Sheryl Kraft, a freelance writer and breast cancer survivor, was born in Long Beach, New York. She currently lives in Connecticut with her husband Alan and dog Chloe, where her nest is empty of her two sons Jonathan. Sheryl writes articles and essays on breast cancer and contributes to a variety of publications and websites where she writes on general health and wellness issues. She earned her MFA in writing from Sarah Lawrence College in 2005.Full Bio
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A reason to celebrate. Travel. Visit. Take a few days off from work.
And eat … and eat some more.
MORE: A-Z Thanksgiving Thanks
But with all the fun and celebration can also come the inevitable I've-eaten-too- much-and-feel-oh-so-out-of-sorts. Aside from that, hectic travel (can you really stay cool facing long lines or being stuck in traffic?) and family reunions can be fraught with anxiety and stress.
What it can all add up to is a body thrown out of whack. But it doesn't have to be that way.
How can you keep the thanks in your Thanksgiving and make sure the day --- and the days following --- keep you smiling and happy?
1. Don't starve. With a big feast looming, you may be tempted to save all your calories for that one sit-down and skip breakfast and lunch. But don't: come mealtime, you'll be starving and it'll be tougher to make smart food choices.
Better: Stick to your normal routine as much as possible; eat a healthy breakfast and lunch containing a combination of protein and whole grains. If you'll be cooking in the kitchen, keep a supply of cutup veggies or almonds handy, so you won't be tempted to dig into the snack mix. (That's for later.)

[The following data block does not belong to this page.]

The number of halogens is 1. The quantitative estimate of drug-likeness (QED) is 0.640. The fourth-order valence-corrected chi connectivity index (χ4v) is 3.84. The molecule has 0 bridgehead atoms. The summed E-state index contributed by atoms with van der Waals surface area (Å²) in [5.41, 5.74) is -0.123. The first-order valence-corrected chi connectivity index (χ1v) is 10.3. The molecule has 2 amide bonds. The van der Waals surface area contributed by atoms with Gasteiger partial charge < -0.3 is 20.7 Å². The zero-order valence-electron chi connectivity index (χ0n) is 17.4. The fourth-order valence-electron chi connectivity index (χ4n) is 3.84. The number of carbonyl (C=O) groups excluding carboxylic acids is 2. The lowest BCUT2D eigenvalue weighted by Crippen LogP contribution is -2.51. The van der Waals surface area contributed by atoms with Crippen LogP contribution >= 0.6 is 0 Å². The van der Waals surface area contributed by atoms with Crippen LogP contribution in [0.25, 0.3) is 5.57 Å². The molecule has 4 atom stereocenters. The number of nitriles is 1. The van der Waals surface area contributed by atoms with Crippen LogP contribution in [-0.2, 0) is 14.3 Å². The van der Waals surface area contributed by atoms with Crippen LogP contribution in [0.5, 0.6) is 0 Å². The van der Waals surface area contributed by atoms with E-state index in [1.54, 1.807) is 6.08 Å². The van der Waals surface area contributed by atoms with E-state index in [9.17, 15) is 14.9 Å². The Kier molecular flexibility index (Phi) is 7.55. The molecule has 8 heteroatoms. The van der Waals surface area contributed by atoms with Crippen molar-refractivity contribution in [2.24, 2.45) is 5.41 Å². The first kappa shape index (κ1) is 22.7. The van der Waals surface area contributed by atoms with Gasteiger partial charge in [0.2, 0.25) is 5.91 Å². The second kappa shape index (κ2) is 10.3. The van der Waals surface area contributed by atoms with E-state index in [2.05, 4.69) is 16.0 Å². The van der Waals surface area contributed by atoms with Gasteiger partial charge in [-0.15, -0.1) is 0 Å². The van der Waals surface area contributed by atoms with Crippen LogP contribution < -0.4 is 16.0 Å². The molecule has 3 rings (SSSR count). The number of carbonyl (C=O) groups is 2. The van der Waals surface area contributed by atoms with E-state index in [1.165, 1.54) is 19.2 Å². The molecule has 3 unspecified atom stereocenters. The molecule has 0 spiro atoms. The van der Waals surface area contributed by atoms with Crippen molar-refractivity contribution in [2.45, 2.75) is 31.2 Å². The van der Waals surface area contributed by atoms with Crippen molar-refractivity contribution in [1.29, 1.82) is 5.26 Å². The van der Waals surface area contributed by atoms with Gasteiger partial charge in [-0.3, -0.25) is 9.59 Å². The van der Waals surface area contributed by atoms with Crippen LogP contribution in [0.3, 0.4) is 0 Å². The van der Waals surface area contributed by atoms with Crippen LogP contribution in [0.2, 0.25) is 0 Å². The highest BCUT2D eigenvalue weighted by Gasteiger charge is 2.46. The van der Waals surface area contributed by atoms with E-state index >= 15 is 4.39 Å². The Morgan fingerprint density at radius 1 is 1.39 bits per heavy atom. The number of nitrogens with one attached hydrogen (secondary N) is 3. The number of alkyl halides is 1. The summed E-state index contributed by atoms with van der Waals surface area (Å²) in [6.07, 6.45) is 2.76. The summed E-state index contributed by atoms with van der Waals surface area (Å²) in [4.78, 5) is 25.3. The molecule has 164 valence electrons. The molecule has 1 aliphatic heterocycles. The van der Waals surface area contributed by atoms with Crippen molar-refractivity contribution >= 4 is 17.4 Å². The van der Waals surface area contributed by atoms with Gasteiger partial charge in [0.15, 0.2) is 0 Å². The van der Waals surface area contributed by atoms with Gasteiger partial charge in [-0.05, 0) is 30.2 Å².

2. Set aside time for exercise. You may be busy cooking and think you need to put this low on your priority list, but don't: the day can be more than just about food. Any movement matters! Take a break to get outside early in the day, weather permitting, even if it's just for a 10-minute walk. If the weather won't cooperate, do some deep breathing along with some yoga and stretching to relax you. If you need a dose of energy, run up and down the stairs a few times, or alternate jumping jacks with running in place.
3. Don't sit around post-dinner. After the big meal, rather than sitting around feeling sluggish and about to burst, grab some people and go out for a brisk walk -- not only can it burn some calories, but it also puts you in a healthy mindset, maybe even making it easier to resist dipping into an extra helping of pecan pie. Can't go out? Stand up and socialize -- it'll get your circulation moving and stave off the post-meal bloat and sleepiness.
MORE: Caregiving During the Holidays: How to Deal With the Stress
4. Do the dishes. If you're the host, you'll naturally be cleaning up. But if you're the guest, offer to help: clear the table, sweep the floor or vacuum the rug, wash and dry the dishes. Not only will it keep you away from the food and mindless picking, but it'll keep you on your feet and can even burn some calories at the same time. And it goes without saying that your host will feel enormous gratitude, too.
5. Eat everything you want. But less of it. You don't want to feel deprived, nor do you want to feel stuffed or feel like beating yourself up the next day. Instead, take small golf ball-sized portions of the goodies, chew slowly and savor each bite.
MORE: Simple Food Swaps for Healthy Holiday Eating